Despite the Commission’s recommendation, SB165 remains highly controversial in the legislature and there is expected to be considerable opposition to the bill. SB165 is 82 pages long.
SB165 has been assigned to the Senate Judiciary Committee. Judiciary Committee Chairman Cam Ward (R-Alabaster) told the Alabama Political Reporter that there will be a public hearing on SB165 on Wednesday, at 8:30 a.m. in the Alabama Statehouse room 825. Opponents and proponents will both be given the opportunity to voice their opinions.
Thursday was the fourth day of the 2020 legislative session.
Ophthalmologists concerned over questionable Senate Health Committee vote
A controversial call in a state Senate Health Committee vote has some who are opposed to a bill that would expand the scope of practice for optometrists seeing red.
APR obtained a video of a portion of the Feb. 5 Senate Health Committee meeting, during which state Sen. Tom Whatley, R-Auburn, who sponsored Senate Bill 66, made a motion to give a favorable report for Senate Bill 66.
Committee chairman Sen. Jim McClendon, R- Springville, called for a second to Whatley’s motion, to which no one could be heard on the video to have spoken up but McClendon said “I have a second” and asked that “all in favor say aye” without calling for “nays” and then declared the motion approved and closing the meeting.
In a video several senators can be heard expressing concern over McClendon’s move, and asking that their “no” votes be counted. Sen. Linda Coleman-Madison, D-Birmingham, can be heard off camera saying “Record my no vote please.”
Sen. Coleman-Madison’s is the only “nay” vote noted on the Health Committee Vote Roll Call Sheet, which McClendon signed as having passed in a 5/4 vote.
If it becomes law, the bill would allow optometrists to expand their scope of practice to include numerous procedures that state law now only allows done by ophthalmologists, who are graduates of medical schools and who undergo lengthier training including residencies. A similar bill failed approval by the legislature last year.
APR’s Brandon Moseley reported Friday on the differences of opinion between the optometrists and the ophthalmologists about the bill.
Asked why he didn’t call for “nays” before closing the vote, McClendon, a retired optometrist and a co-sponsor of the bill, told APR by phone on Friday that “that’s the chairman’s prerogative.”
McClendon said that the only written information about the transactions within a committee is the vote, and that the committee clerk, not him, notated on the vote total that Sen. Coleman-Madison was a “nay.”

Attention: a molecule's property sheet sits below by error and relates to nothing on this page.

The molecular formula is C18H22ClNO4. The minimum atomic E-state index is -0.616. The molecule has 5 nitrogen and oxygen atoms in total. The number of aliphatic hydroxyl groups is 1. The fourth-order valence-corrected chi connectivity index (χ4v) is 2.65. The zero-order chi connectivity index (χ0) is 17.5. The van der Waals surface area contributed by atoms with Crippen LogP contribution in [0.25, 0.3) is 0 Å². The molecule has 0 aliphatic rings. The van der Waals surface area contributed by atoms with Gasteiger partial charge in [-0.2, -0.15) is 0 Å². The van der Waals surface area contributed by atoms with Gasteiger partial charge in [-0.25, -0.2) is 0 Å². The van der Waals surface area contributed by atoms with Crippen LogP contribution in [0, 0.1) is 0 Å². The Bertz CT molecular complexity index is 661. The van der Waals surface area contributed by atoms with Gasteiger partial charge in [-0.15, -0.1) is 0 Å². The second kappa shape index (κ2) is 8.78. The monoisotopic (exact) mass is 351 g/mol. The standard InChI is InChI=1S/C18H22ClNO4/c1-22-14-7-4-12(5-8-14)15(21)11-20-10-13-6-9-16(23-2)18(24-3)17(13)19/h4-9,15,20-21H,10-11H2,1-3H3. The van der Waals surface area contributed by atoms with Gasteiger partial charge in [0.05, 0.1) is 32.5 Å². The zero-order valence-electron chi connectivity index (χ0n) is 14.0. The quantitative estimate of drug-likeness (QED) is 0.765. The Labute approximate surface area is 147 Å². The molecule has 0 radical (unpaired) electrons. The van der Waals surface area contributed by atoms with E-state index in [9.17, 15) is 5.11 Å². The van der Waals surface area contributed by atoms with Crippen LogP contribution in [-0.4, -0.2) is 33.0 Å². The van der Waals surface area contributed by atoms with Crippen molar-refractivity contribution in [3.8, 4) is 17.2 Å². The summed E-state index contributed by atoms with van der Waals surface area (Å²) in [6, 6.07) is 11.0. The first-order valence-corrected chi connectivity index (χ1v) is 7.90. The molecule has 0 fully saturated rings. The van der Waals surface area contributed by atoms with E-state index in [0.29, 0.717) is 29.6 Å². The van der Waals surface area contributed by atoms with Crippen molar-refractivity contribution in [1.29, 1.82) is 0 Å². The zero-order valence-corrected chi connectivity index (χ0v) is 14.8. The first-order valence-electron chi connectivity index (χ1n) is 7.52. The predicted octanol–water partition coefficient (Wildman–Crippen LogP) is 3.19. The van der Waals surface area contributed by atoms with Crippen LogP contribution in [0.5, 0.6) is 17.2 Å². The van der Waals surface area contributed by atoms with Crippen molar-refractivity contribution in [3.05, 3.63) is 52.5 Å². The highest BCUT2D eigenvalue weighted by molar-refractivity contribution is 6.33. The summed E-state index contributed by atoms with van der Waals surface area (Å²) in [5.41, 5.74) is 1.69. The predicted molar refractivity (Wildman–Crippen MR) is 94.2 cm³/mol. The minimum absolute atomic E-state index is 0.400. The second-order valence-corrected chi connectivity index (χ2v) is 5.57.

Sen. Cam Ward, R-Alabaster, told APR that every committee chairperson has the authority under Senate rules to conduct a vote as McClendon did.
“Typically, you get a one-time pass on that,” Ward said. “In other words, you can pull that one time during the session. You can’t do it repeatedly…It’s kind of an unspoken rule.”
“It’s not that the chairman gets a pass,” McClendon said when told of Ward’s statement. “It’s that that chairman is in charge of the meeting.”
Asked if it was fair to move the bill through the committee without taking a full vote on it, McClendon said “it’s the procedure. Life is not fair. Let’s face it.”
“As someone who’s not familiar with the political process and how these things are done, it was surprising to me how the meeting transpired,” Dr. Brendan Wyatt, an ophthalmologist who spoke out against SB66 at the Feb. 5 meeting, told APR by phone Friday.
Wyatt said before the meeting those who opposed the bill had commitments from eight senators who said they’d vote against moving it out of committee.
“Having the mindset that we’re in a representative government I was surprised and taken back on how that whole thing took place,” Wyatt said of the vote.
Senate Bill 66 now rests with the Senate Rules Committee, which will determine whether the bill will move on to the special calendar for a full Senate vote.
APR’s attempts to reach Senate Rules Committee chairman Jabo Waggoner, R-Vestavia Hills, and several other Health Committee members last week were unsuccessful.
Asked if he believes the bill has a chance of passing this year, McClendon said “I’d say it’s better than last year.”
“It’s out of the committee,” McClendon said.